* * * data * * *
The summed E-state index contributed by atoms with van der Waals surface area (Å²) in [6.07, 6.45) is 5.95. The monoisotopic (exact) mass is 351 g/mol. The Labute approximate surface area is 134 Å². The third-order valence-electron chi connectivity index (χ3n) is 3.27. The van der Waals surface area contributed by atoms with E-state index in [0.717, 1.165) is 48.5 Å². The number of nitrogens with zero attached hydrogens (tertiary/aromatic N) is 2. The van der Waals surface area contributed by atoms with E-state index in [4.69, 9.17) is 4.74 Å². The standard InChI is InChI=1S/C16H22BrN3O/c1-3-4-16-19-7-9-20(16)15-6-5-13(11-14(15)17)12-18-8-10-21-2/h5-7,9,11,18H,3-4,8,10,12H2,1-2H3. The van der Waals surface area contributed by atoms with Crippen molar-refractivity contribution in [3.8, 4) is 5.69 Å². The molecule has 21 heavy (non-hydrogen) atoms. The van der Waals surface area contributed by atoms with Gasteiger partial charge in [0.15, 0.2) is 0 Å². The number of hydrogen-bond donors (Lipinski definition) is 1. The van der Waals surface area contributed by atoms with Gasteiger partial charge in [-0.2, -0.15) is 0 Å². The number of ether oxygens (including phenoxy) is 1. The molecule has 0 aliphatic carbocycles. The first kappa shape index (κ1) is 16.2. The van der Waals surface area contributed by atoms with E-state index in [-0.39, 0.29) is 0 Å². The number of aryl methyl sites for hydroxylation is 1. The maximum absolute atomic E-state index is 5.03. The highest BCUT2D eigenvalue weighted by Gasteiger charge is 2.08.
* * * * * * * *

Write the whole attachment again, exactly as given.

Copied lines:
The summed E-state index contributed by atoms with van der Waals surface area (Å²) in [6.07, 6.45) is 5.95. The monoisotopic (exact) mass is 351 g/mol. The Labute approximate surface area is 134 Å². The third-order valence-electron chi connectivity index (χ3n) is 3.27. The van der Waals surface area contributed by atoms with E-state index in [0.717, 1.165) is 48.5 Å². The number of nitrogens with zero attached hydrogens (tertiary/aromatic N) is 2. The van der Waals surface area contributed by atoms with E-state index in [4.69, 9.17) is 4.74 Å². The standard InChI is InChI=1S/C16H22BrN3O/c1-3-4-16-19-7-9-20(16)15-6-5-13(11-14(15)17)12-18-8-10-21-2/h5-7,9,11,18H,3-4,8,10,12H2,1-2H3. The van der Waals surface area contributed by atoms with Crippen molar-refractivity contribution in [3.8, 4) is 5.69 Å². The molecule has 21 heavy (non-hydrogen) atoms. The van der Waals surface area contributed by atoms with Gasteiger partial charge in [0.15, 0.2) is 0 Å². The number of hydrogen-bond donors (Lipinski definition) is 1. The van der Waals surface area contributed by atoms with Gasteiger partial charge in [-0.2, -0.15) is 0 Å². The number of ether oxygens (including phenoxy) is 1. The molecule has 0 aliphatic carbocycles. The first kappa shape index (κ1) is 16.2. The van der Waals surface area contributed by atoms with E-state index in [-0.39, 0.29) is 0 Å². The number of aryl methyl sites for hydroxylation is 1. The maximum absolute atomic E-state index is 5.03. The highest BCUT2D eigenvalue weighted by Gasteiger charge is 2.08.